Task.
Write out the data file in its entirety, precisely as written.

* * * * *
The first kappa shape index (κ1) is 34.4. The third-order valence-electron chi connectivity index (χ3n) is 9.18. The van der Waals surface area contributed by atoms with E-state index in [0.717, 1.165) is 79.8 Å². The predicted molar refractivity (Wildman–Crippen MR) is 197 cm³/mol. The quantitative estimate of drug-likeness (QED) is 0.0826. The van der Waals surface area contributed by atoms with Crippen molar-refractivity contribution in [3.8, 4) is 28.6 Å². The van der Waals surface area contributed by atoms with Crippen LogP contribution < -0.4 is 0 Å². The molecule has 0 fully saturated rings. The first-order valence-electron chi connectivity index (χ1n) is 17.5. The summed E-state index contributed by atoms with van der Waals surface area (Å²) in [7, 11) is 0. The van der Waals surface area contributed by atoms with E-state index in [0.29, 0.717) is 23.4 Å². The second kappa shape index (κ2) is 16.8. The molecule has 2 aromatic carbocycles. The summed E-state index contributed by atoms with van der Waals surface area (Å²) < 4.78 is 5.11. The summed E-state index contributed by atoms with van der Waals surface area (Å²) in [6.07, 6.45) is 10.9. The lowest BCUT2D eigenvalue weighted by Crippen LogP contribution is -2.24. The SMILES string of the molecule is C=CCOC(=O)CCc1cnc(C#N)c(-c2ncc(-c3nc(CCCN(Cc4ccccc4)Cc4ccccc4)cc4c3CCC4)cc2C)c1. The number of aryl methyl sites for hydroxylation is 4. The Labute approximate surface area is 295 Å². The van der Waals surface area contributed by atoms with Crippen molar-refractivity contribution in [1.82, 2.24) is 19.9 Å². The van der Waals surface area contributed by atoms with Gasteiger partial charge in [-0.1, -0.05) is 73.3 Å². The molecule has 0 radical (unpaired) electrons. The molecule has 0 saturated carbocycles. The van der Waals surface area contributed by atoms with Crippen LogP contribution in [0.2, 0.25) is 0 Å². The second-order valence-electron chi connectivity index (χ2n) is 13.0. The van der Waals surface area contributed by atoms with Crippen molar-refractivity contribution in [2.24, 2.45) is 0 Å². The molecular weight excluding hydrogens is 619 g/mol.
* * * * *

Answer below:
The first kappa shape index (κ1) is 34.4. The third-order valence-electron chi connectivity index (χ3n) is 9.18. The van der Waals surface area contributed by atoms with E-state index in [0.717, 1.165) is 79.8 Å². The predicted molar refractivity (Wildman–Crippen MR) is 197 cm³/mol. The quantitative estimate of drug-likeness (QED) is 0.0826. The van der Waals surface area contributed by atoms with Crippen molar-refractivity contribution in [3.8, 4) is 28.6 Å². The van der Waals surface area contributed by atoms with Crippen LogP contribution < -0.4 is 0 Å². The molecule has 0 fully saturated rings. The first-order valence-electron chi connectivity index (χ1n) is 17.5. The summed E-state index contributed by atoms with van der Waals surface area (Å²) in [7, 11) is 0. The van der Waals surface area contributed by atoms with E-state index in [0.29, 0.717) is 23.4 Å². The second kappa shape index (κ2) is 16.8. The molecule has 2 aromatic carbocycles. The summed E-state index contributed by atoms with van der Waals surface area (Å²) < 4.78 is 5.11. The summed E-state index contributed by atoms with van der Waals surface area (Å²) in [6.07, 6.45) is 10.9. The lowest BCUT2D eigenvalue weighted by Crippen LogP contribution is -2.24. The SMILES string of the molecule is C=CCOC(=O)CCc1cnc(C#N)c(-c2ncc(-c3nc(CCCN(Cc4ccccc4)Cc4ccccc4)cc4c3CCC4)cc2C)c1. The number of aryl methyl sites for hydroxylation is 4. The Labute approximate surface area is 295 Å². The van der Waals surface area contributed by atoms with Crippen molar-refractivity contribution in [1.82, 2.24) is 19.9 Å². The van der Waals surface area contributed by atoms with Gasteiger partial charge in [-0.1, -0.05) is 73.3 Å². The molecule has 0 radical (unpaired) electrons. The molecule has 0 saturated carbocycles. The van der Waals surface area contributed by atoms with Crippen LogP contribution in [0.2, 0.25) is 0 Å². The second-order valence-electron chi connectivity index (χ2n) is 13.0. The van der Waals surface area contributed by atoms with Crippen molar-refractivity contribution in [2.24, 2.45) is 0 Å². The molecular weight excluding hydrogens is 619 g/mol.